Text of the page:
From Waukesha, Wisconsin, USA:
I have a 22 month old. We took her to the ER after collapsing and vomiting. Her blood sugar was at 35. They did further tests and found nothing (this happened 3 months ago). We had a lot of concerns. Her grandfather has hypoglycemia and has a grandmother insulin dependent diabetic.
We had another incident last week. She was running around playing and just collapsed.She seemed to be real out of it and really spacey. We got some quick sugar in her and after about 15 minutes she was once again up and running. My question is what tests if any should her pediatrician do? This had only happened when she first wakes up. Or do I just continue to monitor it and keep an eye on her?
Without a lot more detail it would not be appropriate to suggest the next steps in unraveling your little daughter's problems, particularly using e-mail. I would suggest that you begin by reviewing what has happened so far with her pediatrician.
To my mind the first step would be to establish the validity of using hypoglycemia as a diagnosis. If, for example, the blood sugar of 35 mg/dl in the ER was done only on a portable reflectometer [blood glucose meter], it might not have been reliable. On the other hand if the low blood sugar was confirmed in the clinical laboratory and if you also noted a low blood sugar with the second episode and perhaps too in the morning sometimes, then that would confirm the diagnosis. If the hypoglycemia story does not stand up rigorously then obviously other explanations of these episodes have to be considered.
From your account, I also gather that the history and physical exam were non-contributory and that your daughter is otherwise a normal little girl who has developed normally in every way so far. This is important in making it much less likely that an inborn error of carbohydrate or organic acid or amino acid metabolism would be a cause of the hypoglycemia. The same might be argued for disorders of the hormonal regulation of blood sugar. It also suggests that for the time being there is no great urgency for more elaborate laboratory evaluation in hospital, something that can have important emotional repercussions in a two year old, even if you can spend the night there with her.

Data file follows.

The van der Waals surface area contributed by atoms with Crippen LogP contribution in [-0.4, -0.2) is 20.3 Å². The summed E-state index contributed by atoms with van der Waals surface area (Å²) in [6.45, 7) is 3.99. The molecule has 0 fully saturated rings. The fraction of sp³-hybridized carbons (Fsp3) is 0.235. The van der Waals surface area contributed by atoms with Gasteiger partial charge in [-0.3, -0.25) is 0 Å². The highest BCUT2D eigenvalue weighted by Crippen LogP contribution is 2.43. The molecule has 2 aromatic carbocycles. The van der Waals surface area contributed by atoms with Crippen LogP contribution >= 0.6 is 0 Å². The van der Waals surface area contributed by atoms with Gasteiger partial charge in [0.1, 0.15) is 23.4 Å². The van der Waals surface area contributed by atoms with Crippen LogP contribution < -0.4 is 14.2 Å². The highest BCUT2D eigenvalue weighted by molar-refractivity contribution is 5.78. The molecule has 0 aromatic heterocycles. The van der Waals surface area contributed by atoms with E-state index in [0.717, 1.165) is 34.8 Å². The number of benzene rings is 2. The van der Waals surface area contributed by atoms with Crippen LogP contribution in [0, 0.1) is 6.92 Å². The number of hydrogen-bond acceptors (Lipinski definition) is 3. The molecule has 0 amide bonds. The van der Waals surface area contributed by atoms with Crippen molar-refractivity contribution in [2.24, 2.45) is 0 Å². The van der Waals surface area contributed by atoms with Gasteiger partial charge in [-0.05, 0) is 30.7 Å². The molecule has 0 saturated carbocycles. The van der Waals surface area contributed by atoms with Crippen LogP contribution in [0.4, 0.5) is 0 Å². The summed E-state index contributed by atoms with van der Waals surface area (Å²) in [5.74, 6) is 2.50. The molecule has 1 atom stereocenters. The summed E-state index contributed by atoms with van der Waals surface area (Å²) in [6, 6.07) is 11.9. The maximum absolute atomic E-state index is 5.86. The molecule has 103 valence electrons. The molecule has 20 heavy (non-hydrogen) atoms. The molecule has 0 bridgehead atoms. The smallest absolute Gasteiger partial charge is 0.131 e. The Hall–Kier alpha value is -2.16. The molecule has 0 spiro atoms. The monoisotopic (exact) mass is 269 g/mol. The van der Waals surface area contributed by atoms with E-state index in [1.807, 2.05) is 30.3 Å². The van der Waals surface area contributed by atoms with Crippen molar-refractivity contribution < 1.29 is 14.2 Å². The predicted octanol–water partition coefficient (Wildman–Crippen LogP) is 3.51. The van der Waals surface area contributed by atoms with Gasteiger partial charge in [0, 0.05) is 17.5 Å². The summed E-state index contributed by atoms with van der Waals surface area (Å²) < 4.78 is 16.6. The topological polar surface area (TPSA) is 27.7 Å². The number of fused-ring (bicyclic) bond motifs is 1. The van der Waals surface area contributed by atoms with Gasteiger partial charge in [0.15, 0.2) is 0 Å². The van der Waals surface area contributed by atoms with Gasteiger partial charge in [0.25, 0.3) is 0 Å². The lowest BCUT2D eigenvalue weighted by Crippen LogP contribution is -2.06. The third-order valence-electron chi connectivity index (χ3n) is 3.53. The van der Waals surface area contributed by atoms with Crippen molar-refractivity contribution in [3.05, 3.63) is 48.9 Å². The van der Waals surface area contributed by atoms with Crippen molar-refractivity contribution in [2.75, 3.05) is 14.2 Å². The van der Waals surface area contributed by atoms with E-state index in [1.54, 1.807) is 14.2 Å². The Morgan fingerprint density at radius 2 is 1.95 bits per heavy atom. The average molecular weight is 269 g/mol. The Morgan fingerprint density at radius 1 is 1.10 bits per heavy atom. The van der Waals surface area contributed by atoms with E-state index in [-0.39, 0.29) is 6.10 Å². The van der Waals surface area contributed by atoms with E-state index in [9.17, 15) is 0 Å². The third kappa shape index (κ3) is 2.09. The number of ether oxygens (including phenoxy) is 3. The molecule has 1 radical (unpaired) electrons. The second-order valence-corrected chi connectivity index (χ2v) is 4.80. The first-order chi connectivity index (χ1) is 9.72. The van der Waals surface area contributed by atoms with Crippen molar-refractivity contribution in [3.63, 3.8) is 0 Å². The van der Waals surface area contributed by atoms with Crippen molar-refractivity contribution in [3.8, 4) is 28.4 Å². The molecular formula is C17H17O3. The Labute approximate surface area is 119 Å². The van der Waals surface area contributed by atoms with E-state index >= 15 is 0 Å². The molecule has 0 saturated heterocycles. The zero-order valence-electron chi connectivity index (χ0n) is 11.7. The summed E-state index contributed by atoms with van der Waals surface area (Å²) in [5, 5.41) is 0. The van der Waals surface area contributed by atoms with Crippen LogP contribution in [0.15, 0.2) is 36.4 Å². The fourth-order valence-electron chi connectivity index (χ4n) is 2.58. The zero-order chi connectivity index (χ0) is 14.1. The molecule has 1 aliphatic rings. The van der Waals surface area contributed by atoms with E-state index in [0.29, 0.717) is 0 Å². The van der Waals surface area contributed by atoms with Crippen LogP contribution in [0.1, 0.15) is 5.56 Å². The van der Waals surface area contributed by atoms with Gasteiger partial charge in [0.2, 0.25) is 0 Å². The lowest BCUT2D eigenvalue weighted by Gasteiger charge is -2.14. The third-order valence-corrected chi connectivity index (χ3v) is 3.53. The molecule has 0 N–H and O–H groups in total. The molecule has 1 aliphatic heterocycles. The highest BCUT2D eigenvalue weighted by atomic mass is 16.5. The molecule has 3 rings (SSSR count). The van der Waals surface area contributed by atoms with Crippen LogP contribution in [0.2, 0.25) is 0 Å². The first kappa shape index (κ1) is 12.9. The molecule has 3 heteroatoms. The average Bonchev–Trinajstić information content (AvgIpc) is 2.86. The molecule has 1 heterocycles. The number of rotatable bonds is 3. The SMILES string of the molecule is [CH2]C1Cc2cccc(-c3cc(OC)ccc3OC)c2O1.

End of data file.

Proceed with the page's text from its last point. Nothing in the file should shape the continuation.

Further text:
However it would still be important to establish a pattern of blood sugar levels throughout the 24 hours and especially over the hours between midnight and breakfast. It is possible although it is very rare at her age, that she has what is called a "delayed first phase insulin release." What this means is that after the stimulus of a glucose load, insulin is not excreted into the blood stream at once; but is delayed some hours until the blood sugar is no longer high and hypoglycemia may result. This is a phenomenon seen occasionally in young adult diabetics; but it is also a possibility in young children who may have islet cell damage for other reasons and who are especially susceptible to the hormone. If there are low blood sugars in the early morning it would be important to get a serum insulin level and even to do a five hour glucose tolerance test with insulin levels.Also, if you have evidence of low blood sugars at any particular time of the day you need to talk to your pediatrician or to a nutritionist with experience in this age group about instituting high protein snacks at bedtime and if indicated and practical in the middle of the night in order to prevent further 'abscences.'
Original posting 6 Jan 98
Last Updated: Tuesday April 06, 2010 15:08:56
This Internet site provides information of a general nature and is designed for educational purposes only. If you have any concerns about your own health or the health of your child, you should always consult with a physician or other health care professional.
This site is published by T-1 Today, Inc. (d/b/a Children with Diabetes), a 501c3 not-for-profit organization, which is responsible for its contents. Our mission is to provide education and support to families living with type 1 diabetes.
© Children with Diabetes, Inc. 1995-2018. Comments and Feedback.